The thing I like about opera is its ability to bring together of so many complementary artistic endeavors to create a production that pleases all the senses. That is, a production where the whole is definitely greater than the sum of the parts, even when the parts are each first-rate. In that regard this book is a Puccini of publications. Whether you like opera or not, if you are at all interested in the history of our sport, this book brings a whole lot to the table.

The book focuses on 36 surviving boats and classes designed and manufactured by the Herreshoff Manufacturing company from 1889 (Coquina) to 1938 (Seafarer Class), with the 34 other boats in between, listed in chronological order. The foreword is co-authored by Maynard Bray and Claas van der Linde who provided the detailed and meticulously researched text for this book. Importantly, their foreword addresses N.G. Herreshoff’s unique design process, based on the older method of carving models rather than designing the hull on a drawing board in the then-established “Scientific” method. Indeed, Herreshoff throws a monkey wrench in my oft repeated narrative of the evolution of yacht design from “rule of thumb” modellers to drawing board designers. This emphasis on the model explains why there are so few lines plans in the Herreshoff Collection in the Hart Nautical Collection housed at MIT, and one could say is a harbinger of the current computer design method of “solid modeling.” The introduction is written by Kurt Hasselbalch, curator of the collection, who describes Herreshoff’s early engineering education at MIT starting in 1866, only one year after MIT opened, and goes on to explain how MIT ultimately acquired the over-14,000 engineering drawings in the collection.

The Herreshoff-designed-and-built Buzzards Bay 25

Herreshoff was a superb engineer. Some will argue that his designs weren’t as breathtakingly beautiful as Fife or Watson, but there can be no doubt that he was a master of early production and custom boat building. That is one reason why so many of his designs survive today. They were just well and soundly built. Each “chapter” in the book focuses on a particular boat or class, listing the Herreshoff project number, the date of design, the class, and the principal hull dimensions. The text then focusses on the initiation of the project, for whom it was designed and built, the boat or class’ history and significance, subsequent owners, and the boats still in existence with histories of their rebuilding. The level of detail is exceptional, while still being immensely readable. Herreshoff started his career with his blind brother, John Brown Herreshoff, designing and building high-speed steam launches and patrol boats, so the book does include a number of elegant powerboats, as well as sailboats.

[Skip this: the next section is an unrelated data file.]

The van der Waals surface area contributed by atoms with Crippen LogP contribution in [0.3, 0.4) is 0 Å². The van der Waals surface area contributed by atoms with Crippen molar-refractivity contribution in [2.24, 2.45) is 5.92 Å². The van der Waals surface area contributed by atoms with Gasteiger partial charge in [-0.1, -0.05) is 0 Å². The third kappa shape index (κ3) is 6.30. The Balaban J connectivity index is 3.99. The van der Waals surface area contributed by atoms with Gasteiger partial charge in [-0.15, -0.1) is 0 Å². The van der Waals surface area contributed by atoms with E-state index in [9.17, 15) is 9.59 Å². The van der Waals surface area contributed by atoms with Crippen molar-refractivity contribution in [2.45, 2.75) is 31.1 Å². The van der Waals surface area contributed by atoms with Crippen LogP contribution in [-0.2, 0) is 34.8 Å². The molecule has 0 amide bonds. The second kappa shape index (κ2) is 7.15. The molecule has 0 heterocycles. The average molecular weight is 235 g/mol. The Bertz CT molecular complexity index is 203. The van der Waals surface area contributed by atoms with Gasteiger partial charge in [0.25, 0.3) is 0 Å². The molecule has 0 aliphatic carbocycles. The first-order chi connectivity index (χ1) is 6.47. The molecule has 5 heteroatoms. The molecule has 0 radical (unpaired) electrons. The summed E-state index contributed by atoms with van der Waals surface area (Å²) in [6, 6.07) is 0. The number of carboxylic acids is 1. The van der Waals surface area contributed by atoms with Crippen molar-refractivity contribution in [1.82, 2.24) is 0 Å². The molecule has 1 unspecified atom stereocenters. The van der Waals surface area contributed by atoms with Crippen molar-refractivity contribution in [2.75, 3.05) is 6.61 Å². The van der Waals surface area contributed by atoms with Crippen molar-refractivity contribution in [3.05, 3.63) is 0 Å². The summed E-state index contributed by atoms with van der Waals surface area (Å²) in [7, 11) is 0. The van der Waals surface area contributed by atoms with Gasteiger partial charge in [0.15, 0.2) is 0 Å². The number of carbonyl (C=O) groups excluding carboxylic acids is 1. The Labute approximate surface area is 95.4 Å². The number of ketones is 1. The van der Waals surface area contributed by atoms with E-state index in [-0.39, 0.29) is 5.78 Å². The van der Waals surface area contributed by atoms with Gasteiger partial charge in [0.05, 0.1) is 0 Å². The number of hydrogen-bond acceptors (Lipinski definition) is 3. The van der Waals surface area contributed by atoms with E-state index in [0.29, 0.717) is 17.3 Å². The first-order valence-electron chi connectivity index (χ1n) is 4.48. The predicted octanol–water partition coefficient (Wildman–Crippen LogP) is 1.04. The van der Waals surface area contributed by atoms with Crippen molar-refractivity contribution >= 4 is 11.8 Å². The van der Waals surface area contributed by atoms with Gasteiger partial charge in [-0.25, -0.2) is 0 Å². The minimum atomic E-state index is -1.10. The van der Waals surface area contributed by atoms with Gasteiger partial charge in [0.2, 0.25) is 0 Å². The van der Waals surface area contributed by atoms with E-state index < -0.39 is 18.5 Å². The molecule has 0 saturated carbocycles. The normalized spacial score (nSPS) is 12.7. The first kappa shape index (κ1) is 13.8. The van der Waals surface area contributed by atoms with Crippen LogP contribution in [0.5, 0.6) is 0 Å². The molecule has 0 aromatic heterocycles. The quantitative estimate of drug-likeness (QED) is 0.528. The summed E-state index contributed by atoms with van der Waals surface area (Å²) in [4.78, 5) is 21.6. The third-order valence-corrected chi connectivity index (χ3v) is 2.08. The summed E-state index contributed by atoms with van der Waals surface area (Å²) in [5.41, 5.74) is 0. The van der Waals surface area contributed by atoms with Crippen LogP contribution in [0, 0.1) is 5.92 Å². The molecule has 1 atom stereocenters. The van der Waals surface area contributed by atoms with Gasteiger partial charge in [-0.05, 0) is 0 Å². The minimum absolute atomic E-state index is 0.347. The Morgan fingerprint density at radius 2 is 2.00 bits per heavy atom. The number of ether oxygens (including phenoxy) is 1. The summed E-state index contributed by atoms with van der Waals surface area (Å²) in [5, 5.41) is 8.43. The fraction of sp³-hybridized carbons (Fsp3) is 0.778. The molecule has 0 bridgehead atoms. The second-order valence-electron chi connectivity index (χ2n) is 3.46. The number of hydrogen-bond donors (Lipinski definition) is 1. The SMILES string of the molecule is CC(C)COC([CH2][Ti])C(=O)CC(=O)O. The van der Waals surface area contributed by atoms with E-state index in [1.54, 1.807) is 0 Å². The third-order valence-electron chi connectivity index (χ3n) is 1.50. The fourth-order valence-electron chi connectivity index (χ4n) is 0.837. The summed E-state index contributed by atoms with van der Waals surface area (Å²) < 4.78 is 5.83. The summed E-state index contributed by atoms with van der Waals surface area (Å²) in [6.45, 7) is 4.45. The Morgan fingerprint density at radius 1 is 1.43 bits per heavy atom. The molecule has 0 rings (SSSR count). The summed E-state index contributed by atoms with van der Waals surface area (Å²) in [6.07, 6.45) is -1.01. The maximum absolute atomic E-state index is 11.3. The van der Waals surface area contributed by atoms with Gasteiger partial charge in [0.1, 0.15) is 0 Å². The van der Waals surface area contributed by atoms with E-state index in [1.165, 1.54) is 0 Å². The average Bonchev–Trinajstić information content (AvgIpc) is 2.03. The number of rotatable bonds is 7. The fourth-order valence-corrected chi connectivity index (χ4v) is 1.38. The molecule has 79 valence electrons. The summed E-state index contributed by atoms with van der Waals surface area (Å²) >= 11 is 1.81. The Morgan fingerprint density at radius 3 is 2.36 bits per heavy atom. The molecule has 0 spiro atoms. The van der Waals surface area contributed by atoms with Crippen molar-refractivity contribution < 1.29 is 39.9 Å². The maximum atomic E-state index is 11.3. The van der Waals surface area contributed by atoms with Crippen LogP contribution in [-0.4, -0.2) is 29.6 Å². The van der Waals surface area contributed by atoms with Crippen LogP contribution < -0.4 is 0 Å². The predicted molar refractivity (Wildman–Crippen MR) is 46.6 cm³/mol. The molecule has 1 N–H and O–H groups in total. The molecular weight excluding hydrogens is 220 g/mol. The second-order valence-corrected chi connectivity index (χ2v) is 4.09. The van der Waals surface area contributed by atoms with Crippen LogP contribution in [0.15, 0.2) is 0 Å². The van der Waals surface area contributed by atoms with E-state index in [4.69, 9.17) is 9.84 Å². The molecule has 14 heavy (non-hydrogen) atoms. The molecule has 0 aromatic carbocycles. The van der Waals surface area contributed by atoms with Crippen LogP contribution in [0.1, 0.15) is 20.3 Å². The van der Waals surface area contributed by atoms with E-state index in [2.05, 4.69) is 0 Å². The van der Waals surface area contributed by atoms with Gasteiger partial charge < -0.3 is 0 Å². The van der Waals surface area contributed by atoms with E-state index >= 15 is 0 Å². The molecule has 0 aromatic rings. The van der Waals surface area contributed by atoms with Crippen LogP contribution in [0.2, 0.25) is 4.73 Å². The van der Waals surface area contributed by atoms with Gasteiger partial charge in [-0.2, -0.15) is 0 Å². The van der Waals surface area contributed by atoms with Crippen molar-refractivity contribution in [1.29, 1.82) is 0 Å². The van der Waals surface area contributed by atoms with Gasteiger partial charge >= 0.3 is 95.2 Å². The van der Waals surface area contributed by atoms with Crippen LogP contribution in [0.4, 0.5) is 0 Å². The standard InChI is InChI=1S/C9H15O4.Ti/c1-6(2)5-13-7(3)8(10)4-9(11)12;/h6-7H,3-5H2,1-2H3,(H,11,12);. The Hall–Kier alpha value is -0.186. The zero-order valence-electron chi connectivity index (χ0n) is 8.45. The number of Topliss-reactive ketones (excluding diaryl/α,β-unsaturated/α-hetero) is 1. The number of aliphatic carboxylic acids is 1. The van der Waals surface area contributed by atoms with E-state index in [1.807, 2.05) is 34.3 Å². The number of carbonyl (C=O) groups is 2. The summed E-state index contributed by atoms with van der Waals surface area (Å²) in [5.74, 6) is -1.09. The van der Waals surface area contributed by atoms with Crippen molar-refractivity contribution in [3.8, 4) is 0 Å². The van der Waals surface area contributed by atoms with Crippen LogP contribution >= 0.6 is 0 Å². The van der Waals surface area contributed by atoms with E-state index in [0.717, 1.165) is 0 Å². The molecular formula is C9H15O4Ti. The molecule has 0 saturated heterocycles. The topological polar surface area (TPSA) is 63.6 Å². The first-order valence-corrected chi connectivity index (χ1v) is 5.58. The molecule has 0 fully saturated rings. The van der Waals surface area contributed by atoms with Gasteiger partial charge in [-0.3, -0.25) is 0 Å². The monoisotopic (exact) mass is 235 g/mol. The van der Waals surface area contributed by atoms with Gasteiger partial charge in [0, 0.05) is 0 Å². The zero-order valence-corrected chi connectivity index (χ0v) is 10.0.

In addition to the remarkably detailed and readable text, what raises this book to operatic levels is the photography of Benjamin Mendlowitz. The photos span many years, transitioning from film to digital, but some of the photos are so remarkably beautiful that they illicit comparisons to a Christopher Pratt painting. Each chapter not only includes photos of the yachts under sail (or power as appropriate), but also detail photos of deck and interior. Accompanying every boat featured is a photo of the incredibly detailed construction plan, often with watercolor highlights to the drawing.

I was pleased to see the 1907 Canada’s Cup winner Seneca (to which I recently referred in my short article on bowsprits—“Bowsprits past and present,” March 2017), featured in the book, which elicited an intriguing and enjoyable email communication with Maynard Bray and Claas van der Linde, whose patience with my enquiries was admirable. Often the discussion of one boat in this text would lead to other boats associated with that boat. The chapter on the large “rule beater” P-Boat Joyant makes reference to “Corinthian, Joyant’s nemesis from 1911, has also survived, owned for decades in Toronto as Nutmeg III…..” Nutmeg was actually owned by Norm Robertson of my own Royal Hamilton Yacht Club in the late 1930s and early 40s.

This is a book of some substance, measuring 11½ x 14 inches, with corresponding heft. It is listed at $100 and would be a fine addition to any serious nautical library. This is truly remarkable addition to the record of the history of our sport.

The construction plan of the Buzzards Bay 25, with photo of a replica under
construction using the Herreshoff method of upside-down construction